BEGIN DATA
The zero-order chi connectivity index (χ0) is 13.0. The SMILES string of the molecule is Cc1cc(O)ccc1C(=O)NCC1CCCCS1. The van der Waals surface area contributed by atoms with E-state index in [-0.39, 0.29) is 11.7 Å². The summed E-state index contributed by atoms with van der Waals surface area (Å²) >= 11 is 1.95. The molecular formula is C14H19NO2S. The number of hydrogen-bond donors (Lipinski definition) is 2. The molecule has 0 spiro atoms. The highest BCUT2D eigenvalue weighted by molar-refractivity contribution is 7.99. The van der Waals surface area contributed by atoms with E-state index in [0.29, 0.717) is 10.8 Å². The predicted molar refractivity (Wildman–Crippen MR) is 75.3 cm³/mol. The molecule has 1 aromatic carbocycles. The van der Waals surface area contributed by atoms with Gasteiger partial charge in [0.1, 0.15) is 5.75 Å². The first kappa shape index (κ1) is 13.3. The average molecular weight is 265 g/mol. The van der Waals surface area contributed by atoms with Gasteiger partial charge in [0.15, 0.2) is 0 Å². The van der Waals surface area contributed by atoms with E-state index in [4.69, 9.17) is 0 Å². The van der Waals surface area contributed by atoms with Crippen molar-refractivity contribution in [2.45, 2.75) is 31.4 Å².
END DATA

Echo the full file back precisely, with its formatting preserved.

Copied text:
The zero-order chi connectivity index (χ0) is 13.0. The SMILES string of the molecule is Cc1cc(O)ccc1C(=O)NCC1CCCCS1. The van der Waals surface area contributed by atoms with E-state index in [-0.39, 0.29) is 11.7 Å². The summed E-state index contributed by atoms with van der Waals surface area (Å²) >= 11 is 1.95. The molecular formula is C14H19NO2S. The number of hydrogen-bond donors (Lipinski definition) is 2. The molecule has 0 spiro atoms. The highest BCUT2D eigenvalue weighted by molar-refractivity contribution is 7.99. The van der Waals surface area contributed by atoms with E-state index in [0.29, 0.717) is 10.8 Å². The predicted molar refractivity (Wildman–Crippen MR) is 75.3 cm³/mol. The molecule has 1 aromatic carbocycles. The van der Waals surface area contributed by atoms with Gasteiger partial charge in [0.1, 0.15) is 5.75 Å². The first kappa shape index (κ1) is 13.3. The average molecular weight is 265 g/mol. The van der Waals surface area contributed by atoms with Gasteiger partial charge in [0.15, 0.2) is 0 Å². The van der Waals surface area contributed by atoms with E-state index in [4.69, 9.17) is 0 Å². The van der Waals surface area contributed by atoms with Crippen molar-refractivity contribution in [2.45, 2.75) is 31.4 Å².